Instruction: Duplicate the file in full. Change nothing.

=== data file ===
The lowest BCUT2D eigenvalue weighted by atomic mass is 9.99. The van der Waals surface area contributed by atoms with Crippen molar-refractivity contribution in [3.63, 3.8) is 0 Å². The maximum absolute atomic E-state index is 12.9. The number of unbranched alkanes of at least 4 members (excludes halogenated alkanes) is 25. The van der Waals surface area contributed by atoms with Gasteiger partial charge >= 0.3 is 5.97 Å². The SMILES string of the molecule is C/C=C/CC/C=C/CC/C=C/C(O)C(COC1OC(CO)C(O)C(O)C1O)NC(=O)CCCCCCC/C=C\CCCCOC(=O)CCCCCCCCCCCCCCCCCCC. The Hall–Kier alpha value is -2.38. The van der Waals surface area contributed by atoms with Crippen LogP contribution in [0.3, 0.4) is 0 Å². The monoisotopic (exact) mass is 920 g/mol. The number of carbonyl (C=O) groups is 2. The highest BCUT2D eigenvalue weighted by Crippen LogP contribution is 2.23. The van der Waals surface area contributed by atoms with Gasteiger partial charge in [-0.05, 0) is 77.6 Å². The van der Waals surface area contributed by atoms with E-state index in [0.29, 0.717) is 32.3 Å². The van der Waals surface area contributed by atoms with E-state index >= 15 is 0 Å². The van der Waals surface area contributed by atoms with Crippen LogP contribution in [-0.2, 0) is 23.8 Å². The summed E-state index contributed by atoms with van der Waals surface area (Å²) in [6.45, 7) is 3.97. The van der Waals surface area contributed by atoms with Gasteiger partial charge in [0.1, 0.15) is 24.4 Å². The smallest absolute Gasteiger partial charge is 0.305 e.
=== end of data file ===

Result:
The lowest BCUT2D eigenvalue weighted by atomic mass is 9.99. The van der Waals surface area contributed by atoms with Crippen molar-refractivity contribution in [3.63, 3.8) is 0 Å². The maximum absolute atomic E-state index is 12.9. The number of unbranched alkanes of at least 4 members (excludes halogenated alkanes) is 25. The van der Waals surface area contributed by atoms with Gasteiger partial charge >= 0.3 is 5.97 Å². The SMILES string of the molecule is C/C=C/CC/C=C/CC/C=C/C(O)C(COC1OC(CO)C(O)C(O)C1O)NC(=O)CCCCCCC/C=C\CCCCOC(=O)CCCCCCCCCCCCCCCCCCC. The Hall–Kier alpha value is -2.38. The van der Waals surface area contributed by atoms with Crippen LogP contribution in [0.3, 0.4) is 0 Å². The monoisotopic (exact) mass is 920 g/mol. The number of carbonyl (C=O) groups is 2. The highest BCUT2D eigenvalue weighted by Crippen LogP contribution is 2.23. The van der Waals surface area contributed by atoms with Gasteiger partial charge in [-0.05, 0) is 77.6 Å². The van der Waals surface area contributed by atoms with E-state index in [0.29, 0.717) is 32.3 Å². The van der Waals surface area contributed by atoms with E-state index >= 15 is 0 Å². The van der Waals surface area contributed by atoms with Crippen LogP contribution in [-0.2, 0) is 23.8 Å². The summed E-state index contributed by atoms with van der Waals surface area (Å²) in [6.45, 7) is 3.97. The van der Waals surface area contributed by atoms with Gasteiger partial charge in [0.1, 0.15) is 24.4 Å². The smallest absolute Gasteiger partial charge is 0.305 e.